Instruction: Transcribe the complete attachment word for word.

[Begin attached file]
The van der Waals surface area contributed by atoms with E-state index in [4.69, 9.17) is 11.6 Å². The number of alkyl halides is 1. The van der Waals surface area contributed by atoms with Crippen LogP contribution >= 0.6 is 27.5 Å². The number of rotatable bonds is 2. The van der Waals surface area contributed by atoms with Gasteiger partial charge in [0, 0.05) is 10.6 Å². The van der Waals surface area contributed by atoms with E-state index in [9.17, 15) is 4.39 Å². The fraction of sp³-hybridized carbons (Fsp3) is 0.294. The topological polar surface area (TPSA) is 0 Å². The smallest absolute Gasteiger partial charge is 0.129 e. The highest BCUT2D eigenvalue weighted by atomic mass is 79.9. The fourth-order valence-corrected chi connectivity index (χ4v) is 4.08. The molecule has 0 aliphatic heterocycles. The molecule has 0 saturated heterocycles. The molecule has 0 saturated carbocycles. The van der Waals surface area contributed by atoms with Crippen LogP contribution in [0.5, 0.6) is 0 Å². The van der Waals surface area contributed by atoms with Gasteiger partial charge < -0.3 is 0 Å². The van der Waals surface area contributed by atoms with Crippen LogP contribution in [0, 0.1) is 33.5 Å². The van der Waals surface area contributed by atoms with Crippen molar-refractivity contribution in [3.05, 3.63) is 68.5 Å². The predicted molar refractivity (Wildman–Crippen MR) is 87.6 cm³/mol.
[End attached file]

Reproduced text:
The van der Waals surface area contributed by atoms with E-state index in [4.69, 9.17) is 11.6 Å². The number of alkyl halides is 1. The van der Waals surface area contributed by atoms with Crippen LogP contribution >= 0.6 is 27.5 Å². The number of rotatable bonds is 2. The van der Waals surface area contributed by atoms with Gasteiger partial charge in [0, 0.05) is 10.6 Å². The van der Waals surface area contributed by atoms with E-state index in [9.17, 15) is 4.39 Å². The fraction of sp³-hybridized carbons (Fsp3) is 0.294. The topological polar surface area (TPSA) is 0 Å². The smallest absolute Gasteiger partial charge is 0.129 e. The highest BCUT2D eigenvalue weighted by atomic mass is 79.9. The fourth-order valence-corrected chi connectivity index (χ4v) is 4.08. The molecule has 0 aliphatic heterocycles. The molecule has 0 saturated heterocycles. The molecule has 0 saturated carbocycles. The van der Waals surface area contributed by atoms with Crippen LogP contribution in [0.5, 0.6) is 0 Å². The van der Waals surface area contributed by atoms with Gasteiger partial charge < -0.3 is 0 Å². The van der Waals surface area contributed by atoms with Crippen LogP contribution in [0, 0.1) is 33.5 Å². The van der Waals surface area contributed by atoms with Crippen molar-refractivity contribution in [3.05, 3.63) is 68.5 Å². The predicted molar refractivity (Wildman–Crippen MR) is 87.6 cm³/mol.